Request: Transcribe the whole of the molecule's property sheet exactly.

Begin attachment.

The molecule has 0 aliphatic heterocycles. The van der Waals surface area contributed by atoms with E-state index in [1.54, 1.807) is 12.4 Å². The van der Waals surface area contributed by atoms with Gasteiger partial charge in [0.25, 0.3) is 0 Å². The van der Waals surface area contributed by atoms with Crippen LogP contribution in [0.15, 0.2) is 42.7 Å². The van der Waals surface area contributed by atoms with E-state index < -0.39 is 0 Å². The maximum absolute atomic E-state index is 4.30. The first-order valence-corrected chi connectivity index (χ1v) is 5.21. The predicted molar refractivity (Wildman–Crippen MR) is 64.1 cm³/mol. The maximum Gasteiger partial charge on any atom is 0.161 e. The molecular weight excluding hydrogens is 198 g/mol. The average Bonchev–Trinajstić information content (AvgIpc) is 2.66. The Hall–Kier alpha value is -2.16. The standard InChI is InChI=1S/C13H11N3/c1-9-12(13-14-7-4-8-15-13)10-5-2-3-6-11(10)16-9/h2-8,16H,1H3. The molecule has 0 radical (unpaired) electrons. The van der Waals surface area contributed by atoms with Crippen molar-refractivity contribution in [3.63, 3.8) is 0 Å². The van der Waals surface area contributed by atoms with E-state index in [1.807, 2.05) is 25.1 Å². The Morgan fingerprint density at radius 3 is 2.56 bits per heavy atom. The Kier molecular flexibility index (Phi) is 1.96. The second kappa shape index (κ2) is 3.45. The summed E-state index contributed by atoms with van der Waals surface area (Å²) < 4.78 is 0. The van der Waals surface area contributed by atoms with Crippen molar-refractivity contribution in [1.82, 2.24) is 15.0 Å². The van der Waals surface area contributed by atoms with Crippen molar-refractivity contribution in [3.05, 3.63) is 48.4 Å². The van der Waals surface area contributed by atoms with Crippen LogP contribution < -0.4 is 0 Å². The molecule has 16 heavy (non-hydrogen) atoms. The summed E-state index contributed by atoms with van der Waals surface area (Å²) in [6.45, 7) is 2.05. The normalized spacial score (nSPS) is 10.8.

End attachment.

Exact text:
The molecule has 0 aliphatic heterocycles. The van der Waals surface area contributed by atoms with E-state index in [1.54, 1.807) is 12.4 Å². The van der Waals surface area contributed by atoms with Gasteiger partial charge in [0.25, 0.3) is 0 Å². The van der Waals surface area contributed by atoms with Crippen LogP contribution in [0.15, 0.2) is 42.7 Å². The van der Waals surface area contributed by atoms with E-state index < -0.39 is 0 Å². The maximum absolute atomic E-state index is 4.30. The first-order valence-corrected chi connectivity index (χ1v) is 5.21. The predicted molar refractivity (Wildman–Crippen MR) is 64.1 cm³/mol. The maximum Gasteiger partial charge on any atom is 0.161 e. The molecular weight excluding hydrogens is 198 g/mol. The average Bonchev–Trinajstić information content (AvgIpc) is 2.66. The Hall–Kier alpha value is -2.16. The standard InChI is InChI=1S/C13H11N3/c1-9-12(13-14-7-4-8-15-13)10-5-2-3-6-11(10)16-9/h2-8,16H,1H3. The molecule has 0 radical (unpaired) electrons. The van der Waals surface area contributed by atoms with Crippen molar-refractivity contribution in [3.63, 3.8) is 0 Å². The van der Waals surface area contributed by atoms with E-state index in [1.807, 2.05) is 25.1 Å². The Morgan fingerprint density at radius 3 is 2.56 bits per heavy atom. The Kier molecular flexibility index (Phi) is 1.96. The second kappa shape index (κ2) is 3.45. The summed E-state index contributed by atoms with van der Waals surface area (Å²) < 4.78 is 0. The van der Waals surface area contributed by atoms with Crippen molar-refractivity contribution in [1.82, 2.24) is 15.0 Å². The van der Waals surface area contributed by atoms with Crippen molar-refractivity contribution in [3.05, 3.63) is 48.4 Å². The van der Waals surface area contributed by atoms with Crippen LogP contribution < -0.4 is 0 Å². The molecule has 16 heavy (non-hydrogen) atoms. The summed E-state index contributed by atoms with van der Waals surface area (Å²) in [6.45, 7) is 2.05. The normalized spacial score (nSPS) is 10.8.